BFI Flare review: Charli XCX: Alone Together
5 / 5 ( 1 vote )
Written by Belinda
Virtual dance parties
Getting bin day wrong
This no-holds-barred documentary of Charli XCX making an album during the Covid-19 pandemic is every super-fan’s dream.
Director: Bradley Bell, Pablo Jones-Soler Cast: Charli XCX Certificate: 15
Striving for one creative high after another, it’s clear Charli XCX might not receive the level of worldwide kudos that she should. While her documentary is airing during BFI Flare 2022, she’s enjoying the real-time release of her latest album Crash almost two years later. The promotion might be global, the production value higher, and the fans may come and go, but the community Charli XCX has built remains solid and very much visible.
It’s this sense of community that arguably propels her to “gay icon” status. An honest definition of a true artist, the stark change in the dialogue between star and fan is what makes Charli XCX: Alone Together so endearing, and possibly of remarkable cultural significance. While embodying the traditional rhetoric of needing their fans, Charli’s push against the social constraints of vulnerability help to break down the wall of impenetrable fame.
The documentary is what every super-fan dreams of — a no-holds-barred insight into the life of the person they admire most. Even for audiences that aren’t as attuned to her music, the unfiltered transition to Charlotte Emma Aitchison resonates regardless of taste. There’s a striking impact in her vulnerability, both socially and within a perilous industry that’s long been overdue for drastic reform. Her ability to communicate openly within her platonic and romantic relationships — alongside her gratitude for having that opportunity — is a refreshing palette cleanser for a generation hellbent on vocalising superficial opinions for social clout.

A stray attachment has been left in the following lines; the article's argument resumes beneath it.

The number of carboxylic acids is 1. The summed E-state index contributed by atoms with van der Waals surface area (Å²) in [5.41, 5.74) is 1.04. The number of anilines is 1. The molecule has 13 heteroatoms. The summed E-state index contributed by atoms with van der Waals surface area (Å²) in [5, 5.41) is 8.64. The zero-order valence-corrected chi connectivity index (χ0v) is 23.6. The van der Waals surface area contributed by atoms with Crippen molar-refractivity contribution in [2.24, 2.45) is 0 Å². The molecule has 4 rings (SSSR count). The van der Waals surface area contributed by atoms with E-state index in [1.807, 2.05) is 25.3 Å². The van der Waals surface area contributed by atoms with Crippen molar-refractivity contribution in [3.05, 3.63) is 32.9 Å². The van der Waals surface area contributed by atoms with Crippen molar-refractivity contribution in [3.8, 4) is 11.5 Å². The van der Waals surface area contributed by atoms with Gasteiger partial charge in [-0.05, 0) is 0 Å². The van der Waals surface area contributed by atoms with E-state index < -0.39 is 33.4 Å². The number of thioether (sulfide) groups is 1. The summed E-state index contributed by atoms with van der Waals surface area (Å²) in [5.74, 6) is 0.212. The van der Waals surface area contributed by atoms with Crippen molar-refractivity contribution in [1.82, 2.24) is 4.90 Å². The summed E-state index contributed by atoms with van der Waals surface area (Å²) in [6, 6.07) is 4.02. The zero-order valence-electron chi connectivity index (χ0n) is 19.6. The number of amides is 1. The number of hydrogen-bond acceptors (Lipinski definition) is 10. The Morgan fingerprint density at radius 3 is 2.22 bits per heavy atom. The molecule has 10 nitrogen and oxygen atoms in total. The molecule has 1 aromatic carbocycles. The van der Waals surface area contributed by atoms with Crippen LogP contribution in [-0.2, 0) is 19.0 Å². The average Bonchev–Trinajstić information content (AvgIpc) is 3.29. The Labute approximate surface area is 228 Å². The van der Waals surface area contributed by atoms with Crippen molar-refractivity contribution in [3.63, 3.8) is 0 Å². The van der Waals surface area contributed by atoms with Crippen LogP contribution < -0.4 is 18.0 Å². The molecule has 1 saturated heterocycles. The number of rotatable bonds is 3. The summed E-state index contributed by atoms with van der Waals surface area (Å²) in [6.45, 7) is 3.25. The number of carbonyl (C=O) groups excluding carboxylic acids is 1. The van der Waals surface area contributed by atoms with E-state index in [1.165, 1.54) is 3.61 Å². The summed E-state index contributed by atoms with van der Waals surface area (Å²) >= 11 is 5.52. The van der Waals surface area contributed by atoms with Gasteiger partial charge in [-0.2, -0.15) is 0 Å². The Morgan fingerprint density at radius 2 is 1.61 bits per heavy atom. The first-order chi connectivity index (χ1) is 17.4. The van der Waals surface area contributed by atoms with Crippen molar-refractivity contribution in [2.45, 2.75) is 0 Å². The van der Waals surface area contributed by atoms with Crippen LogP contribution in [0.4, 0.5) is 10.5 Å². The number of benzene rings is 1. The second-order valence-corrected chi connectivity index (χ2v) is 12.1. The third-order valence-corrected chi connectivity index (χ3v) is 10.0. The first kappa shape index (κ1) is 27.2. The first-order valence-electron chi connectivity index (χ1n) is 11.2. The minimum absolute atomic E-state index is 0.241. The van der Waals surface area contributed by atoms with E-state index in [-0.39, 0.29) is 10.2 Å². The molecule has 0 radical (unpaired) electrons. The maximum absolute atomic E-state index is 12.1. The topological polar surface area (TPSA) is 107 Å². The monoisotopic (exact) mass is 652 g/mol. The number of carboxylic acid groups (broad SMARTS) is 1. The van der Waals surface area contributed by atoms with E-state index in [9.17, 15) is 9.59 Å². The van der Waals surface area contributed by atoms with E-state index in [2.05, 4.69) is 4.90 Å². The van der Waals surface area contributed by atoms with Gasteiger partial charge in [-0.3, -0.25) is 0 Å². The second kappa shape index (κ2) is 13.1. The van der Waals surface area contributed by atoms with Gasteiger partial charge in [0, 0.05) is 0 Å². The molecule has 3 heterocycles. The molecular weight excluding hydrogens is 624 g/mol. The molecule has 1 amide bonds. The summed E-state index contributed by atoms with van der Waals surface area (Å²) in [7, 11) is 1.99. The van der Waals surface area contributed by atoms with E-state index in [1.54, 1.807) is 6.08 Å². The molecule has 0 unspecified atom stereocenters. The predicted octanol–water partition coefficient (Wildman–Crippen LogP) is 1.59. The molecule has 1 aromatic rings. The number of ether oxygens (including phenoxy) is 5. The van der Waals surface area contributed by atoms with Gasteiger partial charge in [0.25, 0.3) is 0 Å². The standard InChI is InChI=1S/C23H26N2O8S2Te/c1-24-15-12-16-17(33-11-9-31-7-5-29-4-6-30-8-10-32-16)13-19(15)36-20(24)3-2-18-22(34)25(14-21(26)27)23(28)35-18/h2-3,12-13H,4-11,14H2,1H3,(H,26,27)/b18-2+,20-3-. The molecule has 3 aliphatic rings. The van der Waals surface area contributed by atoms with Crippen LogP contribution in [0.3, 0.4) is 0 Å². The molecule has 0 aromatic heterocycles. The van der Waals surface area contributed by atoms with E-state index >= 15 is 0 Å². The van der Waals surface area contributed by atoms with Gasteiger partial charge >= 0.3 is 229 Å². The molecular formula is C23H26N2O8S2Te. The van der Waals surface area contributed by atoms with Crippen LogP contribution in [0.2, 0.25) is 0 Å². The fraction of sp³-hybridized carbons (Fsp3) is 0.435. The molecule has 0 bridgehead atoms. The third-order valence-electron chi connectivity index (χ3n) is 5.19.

Citing and respecting the foundations of LGBTQIA+ community confidence, the film’s VR visuals and experimentation with original electronic sounds are reminiscent of her late friend and collaborator, SOPHIE. It’s these nods to the pioneering queer culture that make the integration of its community effortless, while also appreciating the strengths of a collaborative creative process. The documentary’s thematic exploration and social media-style cinematography isn’t anything groundbreaking, but the overall embrace from a vast community makes each directorial choice the right one. Describing a sensory overload in a time of nothingness, Charli XCX: Alone Together hits the sweet spot of mental acclimatisation and letting loose.
With her sense of British relatability, Charli explores the emphasis on needing to be a good person in a troubling time, using work to help anchor self-fulfilment. A path that could easily lead to internal destruction, her vulnerable documentation allows audiences to give in to their own pride in a time that already feels like ancient history. Sometimes, the simplest writing is truly the most effective.